Like most people on a zero hours contract, at the beginning of the pandemic I panicked. I was working at a language school AND a restaurant, because we all know that if you’re working in TEFL, you need a side hustle. Unfortunately they’re both professions that have been hit the hardest by COVID-19. Day by day the restaurant and the school were getting emptier and emptier, the government refusing to officially close them but telling people to stay away.
Before the introduction of furlough I was freaking out. How on Earth are you supposed to pay rent in one of the most expensive cities in the world without work? I was anticipating mass redundancies and destitution. So I did what a lot of other TEFL teachers did… I looked for work online.
“Working online is great,” they said.
“You can work from home,” they said.
“It’s really flexible,” they said.
What they didn’t say was that it’s low-paid, under-resourced and soul destroying.
I applied for a job at Education First (EF). They’re one of the biggest language schools in the World, employing over 52,000 staff across 116 countries. They’re one of the most profitable too, grossing millions in the UK alone in 2019.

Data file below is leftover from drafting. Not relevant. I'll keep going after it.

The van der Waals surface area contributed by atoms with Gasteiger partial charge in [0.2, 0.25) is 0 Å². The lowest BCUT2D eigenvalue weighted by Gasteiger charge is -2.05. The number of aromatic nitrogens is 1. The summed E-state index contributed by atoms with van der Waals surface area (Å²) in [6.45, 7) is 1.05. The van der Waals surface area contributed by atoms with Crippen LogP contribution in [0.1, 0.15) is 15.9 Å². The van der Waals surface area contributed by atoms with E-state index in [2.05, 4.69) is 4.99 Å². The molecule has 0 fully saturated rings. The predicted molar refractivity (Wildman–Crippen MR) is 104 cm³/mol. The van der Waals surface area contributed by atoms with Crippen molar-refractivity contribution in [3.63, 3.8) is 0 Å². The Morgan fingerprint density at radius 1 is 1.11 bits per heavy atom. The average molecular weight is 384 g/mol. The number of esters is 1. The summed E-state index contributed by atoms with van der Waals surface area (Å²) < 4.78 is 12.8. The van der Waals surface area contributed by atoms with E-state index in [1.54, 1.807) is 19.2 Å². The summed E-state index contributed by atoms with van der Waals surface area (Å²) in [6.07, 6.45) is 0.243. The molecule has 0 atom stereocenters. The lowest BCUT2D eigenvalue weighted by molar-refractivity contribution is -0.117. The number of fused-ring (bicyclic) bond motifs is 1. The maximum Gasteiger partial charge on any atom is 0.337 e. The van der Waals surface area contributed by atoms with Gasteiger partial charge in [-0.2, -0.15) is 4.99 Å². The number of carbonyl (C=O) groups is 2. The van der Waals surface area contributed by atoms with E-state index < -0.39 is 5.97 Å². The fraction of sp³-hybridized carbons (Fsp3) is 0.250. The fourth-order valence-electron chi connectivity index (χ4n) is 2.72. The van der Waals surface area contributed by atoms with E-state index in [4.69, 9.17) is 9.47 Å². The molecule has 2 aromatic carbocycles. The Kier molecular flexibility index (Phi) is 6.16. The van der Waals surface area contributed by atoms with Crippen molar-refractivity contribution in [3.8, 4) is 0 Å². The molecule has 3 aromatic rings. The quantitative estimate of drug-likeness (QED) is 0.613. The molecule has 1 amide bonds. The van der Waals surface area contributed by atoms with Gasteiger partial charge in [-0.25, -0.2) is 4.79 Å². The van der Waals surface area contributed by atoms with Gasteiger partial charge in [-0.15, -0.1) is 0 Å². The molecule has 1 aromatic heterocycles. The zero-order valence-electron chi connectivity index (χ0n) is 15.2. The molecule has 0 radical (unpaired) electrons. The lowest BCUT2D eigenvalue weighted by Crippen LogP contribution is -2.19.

The application process was simple enough, CV and cover letter. Of course, as is industry standard, the minimum pre-requisite was a degree and a CELTA qualification. During the interview, the recruiter told me that business was booming as students wanted to take advantage of more time at home to study, and they needed a lot more teachers to start as soon as possible. I was promptly offered a job.
Then came the contract. A paltry £8.75 per hour, and no paid prep time. With minimum wage at £8.72, I think we can safely call this a minimum wage job. So, a first class degree, a teaching qualification and 4 years experience get you… £8.75/h?! Not only that, but due to the way classes are organised, you don’t know which level you’re teaching until you start the class. You’re expected to prepare five different classes for beginner all the way up to advanced, without knowing what you’ll actually be teaching until you open up the class. Even more ridiculous is that you never teach the same class twice. It’s a constantly moving conveyor belt of introductions and new faces. Well, I would say faces but you never actually see any of your students.
After a week of this, I was offered work doing social media for a charity, and so quit. I was lucky that I found an alternative. Others are not. The current global situation has forced many to accept work that is underpaid with high expectations of professionalism. Expecting highly qualified teachers to work for minimum wage is appalling. Even worse, EF have announced mass redundancies across the UK while continuing to hire teachers online. Knowing that teachers in brick and mortar schools would likely refuse to take a hefty pay cut, they instead make them redundant and replace them with low-paid workers who have little choice but to accept poor contracts with substandard conditions.